Anyone know of a good way to start a Sunspot review?  I don’t.  I mean, apart from this rather meta thing we’ve got going on here.  I guess this works in a pinch.  Gonna be honest, I don’t have much to say about Sunspot as a character.  He’s never done a whole lot for me.  He’s just sort of there.  Now I’ve got him in Marvel Legends form, and he’s just sort of here.  And now, so is this review, I suppose.


Sunspot is figure 5 in the Strong Guy Series of Marvel Legends.  After some tangential ties, Sunspot is the first figure to really embrace the X-Force theme, what with being a proper member of the team and all.  Sunspot’s wearing his Greg Capullo-designed costume, which is probably the best of his ’90s looks, in addition to also being the one used in the old Toy Biz days.  Technically, it doesn’t quite match with the other X-Force members we’ve gotten, what with them being in their Liefeld costumes, but the Toy Biz figures did the same thing, and it’s honestly not terribly far removed.  The figure stands 6 1/4 inches tall and he has 32 points of articulation.  Sunspot is based on the Bucky Cap body, albeit with a lot more new parts than your might expect.  He’s got a new head, torso, pelvis, and lower legs.  It keeps him at the same basic build as the standard body, but refreshes a few of the parts that were starting to show some degradation on Spymaster, which I’d count as a definite plus.  The new parts are all pretty solidly handled, but I do have one minor complaint: as cool as the energy effect on his back is, it’s a shame it’s not removable.  It ends up being slightly limiting when it comes to posing the figure.  Other than that, he’s a pretty solid translation of the design, and is a good pair off with his old TB figure.  The paintwork on him is generally pretty solid, and he is nothing if not an eye-catching figure.  The bright red and blue really makes him stand out from the pack on the shelf.  Sunspot is packed with two of those orby effects pieces that we all have far too many of, but now in a solid black.  He also includes <most of> the torso for Strong Guy.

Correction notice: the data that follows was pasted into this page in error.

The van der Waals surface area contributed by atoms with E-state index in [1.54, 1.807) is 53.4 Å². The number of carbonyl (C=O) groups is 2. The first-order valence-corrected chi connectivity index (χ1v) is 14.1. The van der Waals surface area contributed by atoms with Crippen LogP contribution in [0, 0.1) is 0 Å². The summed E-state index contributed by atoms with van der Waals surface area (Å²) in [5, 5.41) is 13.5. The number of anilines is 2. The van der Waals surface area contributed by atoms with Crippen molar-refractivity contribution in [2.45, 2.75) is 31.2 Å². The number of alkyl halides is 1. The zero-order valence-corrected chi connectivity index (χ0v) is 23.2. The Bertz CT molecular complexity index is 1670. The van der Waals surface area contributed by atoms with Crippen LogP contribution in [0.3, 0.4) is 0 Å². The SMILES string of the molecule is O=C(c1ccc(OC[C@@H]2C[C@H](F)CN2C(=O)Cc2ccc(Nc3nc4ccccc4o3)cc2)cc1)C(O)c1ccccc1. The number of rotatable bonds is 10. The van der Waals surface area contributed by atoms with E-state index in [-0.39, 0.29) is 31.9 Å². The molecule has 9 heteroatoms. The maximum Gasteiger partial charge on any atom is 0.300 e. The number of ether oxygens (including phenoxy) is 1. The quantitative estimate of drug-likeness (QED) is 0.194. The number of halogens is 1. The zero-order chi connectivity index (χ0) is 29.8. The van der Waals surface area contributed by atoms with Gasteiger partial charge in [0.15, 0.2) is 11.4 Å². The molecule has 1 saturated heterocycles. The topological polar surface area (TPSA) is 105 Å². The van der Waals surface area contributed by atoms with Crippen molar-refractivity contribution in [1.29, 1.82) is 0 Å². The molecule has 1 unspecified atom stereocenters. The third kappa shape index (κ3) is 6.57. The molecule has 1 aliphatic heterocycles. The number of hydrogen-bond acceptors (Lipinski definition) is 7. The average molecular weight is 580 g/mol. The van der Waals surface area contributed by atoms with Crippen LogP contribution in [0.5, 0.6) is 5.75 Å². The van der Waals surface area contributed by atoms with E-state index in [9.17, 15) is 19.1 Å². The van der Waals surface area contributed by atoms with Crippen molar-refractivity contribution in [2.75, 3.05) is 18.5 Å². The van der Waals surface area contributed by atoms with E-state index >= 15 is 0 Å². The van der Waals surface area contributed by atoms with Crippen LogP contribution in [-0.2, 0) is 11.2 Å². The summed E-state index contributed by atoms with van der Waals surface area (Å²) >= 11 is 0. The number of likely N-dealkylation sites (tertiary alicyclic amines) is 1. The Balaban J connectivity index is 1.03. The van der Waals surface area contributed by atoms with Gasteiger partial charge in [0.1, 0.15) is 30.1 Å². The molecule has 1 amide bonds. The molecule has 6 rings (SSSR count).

As the intro may have clued you in, I’m not really that huge into Sunspot.  Couldn’t really tell you why.  I like the other New Mutants well enough, but he’s never stuck out to me.  I did have his 5-inch figure back in the day, and he’s a cool one, but ultimately there’s not much to draw me in on this guy.  That being said, I can appreciate filling in the X-Force team a bit more, and there’s no denying that this guy has a vibrant design.  I also dig the minor updates to the Bucky Cap mold to keep it still going.  Overall, not a bad figure.

Thanks to my sponsors at All Time Toys for setting me up with this guy for review.  If you’re looking for Marvel Legends, or other toys both old and new, please check out their website and their eBay storefront.

#2256: Deadpool



Boy howdy am I running out of compelling ways to start Deadpool-themed reviews.  To say he’s overdone may be something of an understatement.  There’s *only* been three figures of him this year for Marvel Legends though, so I guess that represents Hasbro backing things off a little bit.  Lucky us.  I’ve managed to pick up all of them so far, so why stop now, I guess.  So, here’s one more Deadpool.